What value a cinematographer?

GBCT News / Tim Potter

GBCT_TP83

What value a cinematographer?

GBCT News / Tim Potter

It would seem to be one of those things we take to be self-evident, that the person who creates the image for a visual medium should be the one member of the crew to be of higher value than any other. Is this what we find in the real world? If you are to look at the way the cinematographer is sometimes treated, you might not be mistaken for thinking otherwise.

Over the years, the camera department branch of BECTU has published the real rates of pay that members have reported. These are the rates they have actually received, not the minimum from agreements of the past, or what optimists think they are worth. These ratecards are periodically updated as and when sufficient information comes in. The proverbial hit the fan recently when some of our department’s most esteemed practitioners noticed that the reported rates for camera operators exceeded those of their heads of department on some lower budget productions. It took little examination to find the reason for this anomaly. Camera operators have been having great successes in getting good rates on television dramas and some low budget pictures. The occasional use of a Steadicam can help boost this rate. However, the rates reported by cinematographers were some ten years out of date. The ratecards are only as good and current as the information that is fed in to them. Once this message got out to the general population the flow of information became a flood.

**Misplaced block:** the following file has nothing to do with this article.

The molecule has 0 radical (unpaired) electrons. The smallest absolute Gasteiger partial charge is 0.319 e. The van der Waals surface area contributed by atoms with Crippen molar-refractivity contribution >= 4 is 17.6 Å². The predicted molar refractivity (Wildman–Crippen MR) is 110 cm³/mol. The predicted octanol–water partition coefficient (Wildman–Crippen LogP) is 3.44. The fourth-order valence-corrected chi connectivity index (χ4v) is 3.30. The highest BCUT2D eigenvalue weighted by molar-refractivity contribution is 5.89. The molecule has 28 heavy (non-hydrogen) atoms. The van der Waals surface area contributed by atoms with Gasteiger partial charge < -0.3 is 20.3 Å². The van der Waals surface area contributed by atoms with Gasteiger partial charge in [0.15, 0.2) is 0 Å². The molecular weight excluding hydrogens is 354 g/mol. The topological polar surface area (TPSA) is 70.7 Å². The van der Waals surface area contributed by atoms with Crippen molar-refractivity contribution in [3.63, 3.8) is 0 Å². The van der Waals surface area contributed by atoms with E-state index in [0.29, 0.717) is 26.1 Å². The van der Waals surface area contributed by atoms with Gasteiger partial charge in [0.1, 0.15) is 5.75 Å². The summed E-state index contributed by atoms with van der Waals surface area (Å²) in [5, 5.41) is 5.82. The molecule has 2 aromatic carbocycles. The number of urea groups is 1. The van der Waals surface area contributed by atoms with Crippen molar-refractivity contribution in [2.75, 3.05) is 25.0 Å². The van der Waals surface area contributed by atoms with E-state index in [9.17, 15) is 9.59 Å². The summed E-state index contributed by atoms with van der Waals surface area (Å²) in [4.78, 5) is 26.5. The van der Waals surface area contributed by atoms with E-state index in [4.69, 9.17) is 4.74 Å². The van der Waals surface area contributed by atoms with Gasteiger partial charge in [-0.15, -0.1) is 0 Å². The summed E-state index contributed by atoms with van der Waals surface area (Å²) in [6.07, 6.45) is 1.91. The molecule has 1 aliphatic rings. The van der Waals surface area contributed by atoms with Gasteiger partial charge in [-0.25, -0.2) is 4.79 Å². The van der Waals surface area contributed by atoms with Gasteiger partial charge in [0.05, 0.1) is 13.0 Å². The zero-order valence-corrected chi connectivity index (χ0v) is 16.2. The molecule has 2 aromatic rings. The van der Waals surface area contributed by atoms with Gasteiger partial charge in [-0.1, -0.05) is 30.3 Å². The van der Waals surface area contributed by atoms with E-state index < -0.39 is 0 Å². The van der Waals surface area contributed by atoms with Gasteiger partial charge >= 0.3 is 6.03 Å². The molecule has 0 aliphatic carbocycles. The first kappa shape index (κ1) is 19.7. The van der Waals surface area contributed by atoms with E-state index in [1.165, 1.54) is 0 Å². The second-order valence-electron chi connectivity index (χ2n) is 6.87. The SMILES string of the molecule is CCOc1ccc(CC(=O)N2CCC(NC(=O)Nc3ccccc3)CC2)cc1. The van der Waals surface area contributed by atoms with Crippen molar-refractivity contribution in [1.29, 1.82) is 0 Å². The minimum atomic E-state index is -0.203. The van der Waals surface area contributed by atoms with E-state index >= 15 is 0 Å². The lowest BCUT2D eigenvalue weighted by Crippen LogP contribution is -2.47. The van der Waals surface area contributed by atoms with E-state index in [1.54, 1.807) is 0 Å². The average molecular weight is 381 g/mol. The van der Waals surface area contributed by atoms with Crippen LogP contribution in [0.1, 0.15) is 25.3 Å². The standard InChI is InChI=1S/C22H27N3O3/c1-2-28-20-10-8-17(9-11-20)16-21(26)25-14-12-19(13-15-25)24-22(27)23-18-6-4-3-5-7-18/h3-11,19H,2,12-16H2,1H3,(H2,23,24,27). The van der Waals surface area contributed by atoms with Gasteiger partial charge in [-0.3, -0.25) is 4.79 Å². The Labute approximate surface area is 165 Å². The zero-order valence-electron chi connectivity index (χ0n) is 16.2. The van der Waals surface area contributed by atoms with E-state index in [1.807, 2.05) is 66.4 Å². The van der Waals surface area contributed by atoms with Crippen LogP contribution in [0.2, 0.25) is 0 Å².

What this shows us is that we need to be ever-vigilant about how we keep up with how our profession is perceived. It is not for no reason that the cinematographer’s rate for a commercial is at least twice that of any other member of the technical crew. Their mastery of the technicalities of photographing the moving image has to encompass vast fields of physics, optics and engineering as well as having the ability to deploy this knowledge in an aesthetic manner that is appropriate to the production in hand. This knowledge is often the product of great experience and is practiced under some considerable pressure.

While we can say that a cinematographer needs something to photograph: yes, the talents of the production designer are vital to the setting in which the cinematography takes place; the actors are vital to portray the story; the script writer is vital to the whole impact of the film; even the caterers’ assistant is vital to keep the crew marching on its stomach. In just the general execution of a shoot, a crew takes a certain amount of money to keep it on the road. If a crew member can save the production enough of those minutes on the road (to save more than they are paid) by being there rather than not, it is cheaper to have them on the job rather than not.

None of this, however, can outweigh the contribution of the cinematographer. As a crew gets progressively smaller, as the budget and intentions of the shoot get smaller, we eventually get to the point where the only necessary technician is the cinematographer, whether it is the most guerrilla of experimental dramas or the most difficult of documentaries. The cinematographer is the fundamental basis of cinema.

It has never more been the right time to actively promote the work and value of the cinematographer.

Tim Potter
Chair
GBCT